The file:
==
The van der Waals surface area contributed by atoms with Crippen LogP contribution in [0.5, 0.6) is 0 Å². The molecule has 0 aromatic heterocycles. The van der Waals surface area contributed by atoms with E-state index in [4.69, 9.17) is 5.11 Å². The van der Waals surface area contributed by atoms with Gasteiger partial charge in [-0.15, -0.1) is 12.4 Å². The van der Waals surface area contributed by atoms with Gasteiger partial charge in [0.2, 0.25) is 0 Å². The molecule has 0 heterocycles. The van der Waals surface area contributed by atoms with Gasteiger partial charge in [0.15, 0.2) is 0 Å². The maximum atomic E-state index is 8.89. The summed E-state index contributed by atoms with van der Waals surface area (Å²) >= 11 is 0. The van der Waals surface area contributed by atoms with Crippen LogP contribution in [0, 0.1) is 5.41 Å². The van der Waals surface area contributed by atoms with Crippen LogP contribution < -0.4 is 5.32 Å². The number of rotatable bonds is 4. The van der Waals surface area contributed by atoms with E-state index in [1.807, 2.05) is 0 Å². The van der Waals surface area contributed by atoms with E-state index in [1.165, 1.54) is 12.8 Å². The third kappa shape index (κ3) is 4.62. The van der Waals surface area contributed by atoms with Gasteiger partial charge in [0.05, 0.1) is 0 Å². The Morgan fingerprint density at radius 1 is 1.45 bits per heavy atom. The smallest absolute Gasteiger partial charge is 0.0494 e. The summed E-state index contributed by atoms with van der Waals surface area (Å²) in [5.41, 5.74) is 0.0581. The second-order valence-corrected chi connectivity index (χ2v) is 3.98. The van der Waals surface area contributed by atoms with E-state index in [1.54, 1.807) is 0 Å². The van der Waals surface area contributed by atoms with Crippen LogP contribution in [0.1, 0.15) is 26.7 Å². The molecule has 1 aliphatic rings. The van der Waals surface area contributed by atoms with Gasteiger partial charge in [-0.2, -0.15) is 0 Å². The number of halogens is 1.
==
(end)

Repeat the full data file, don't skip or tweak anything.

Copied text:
The van der Waals surface area contributed by atoms with Crippen LogP contribution in [0.5, 0.6) is 0 Å². The molecule has 0 aromatic heterocycles. The van der Waals surface area contributed by atoms with E-state index in [4.69, 9.17) is 5.11 Å². The van der Waals surface area contributed by atoms with Gasteiger partial charge in [-0.15, -0.1) is 12.4 Å². The van der Waals surface area contributed by atoms with Gasteiger partial charge in [0.2, 0.25) is 0 Å². The molecule has 0 heterocycles. The van der Waals surface area contributed by atoms with Gasteiger partial charge in [0.15, 0.2) is 0 Å². The maximum atomic E-state index is 8.89. The summed E-state index contributed by atoms with van der Waals surface area (Å²) >= 11 is 0. The van der Waals surface area contributed by atoms with Crippen LogP contribution in [0, 0.1) is 5.41 Å². The van der Waals surface area contributed by atoms with Crippen LogP contribution < -0.4 is 5.32 Å². The number of rotatable bonds is 4. The van der Waals surface area contributed by atoms with E-state index in [1.807, 2.05) is 0 Å². The van der Waals surface area contributed by atoms with E-state index in [1.165, 1.54) is 12.8 Å². The third kappa shape index (κ3) is 4.62. The van der Waals surface area contributed by atoms with Gasteiger partial charge in [0.05, 0.1) is 0 Å². The Morgan fingerprint density at radius 1 is 1.45 bits per heavy atom. The smallest absolute Gasteiger partial charge is 0.0494 e. The summed E-state index contributed by atoms with van der Waals surface area (Å²) in [5.41, 5.74) is 0.0581. The second-order valence-corrected chi connectivity index (χ2v) is 3.98. The van der Waals surface area contributed by atoms with E-state index in [1.54, 1.807) is 0 Å². The van der Waals surface area contributed by atoms with Crippen LogP contribution in [0.1, 0.15) is 26.7 Å². The molecule has 1 aliphatic rings. The van der Waals surface area contributed by atoms with Gasteiger partial charge in [-0.2, -0.15) is 0 Å². The number of halogens is 1.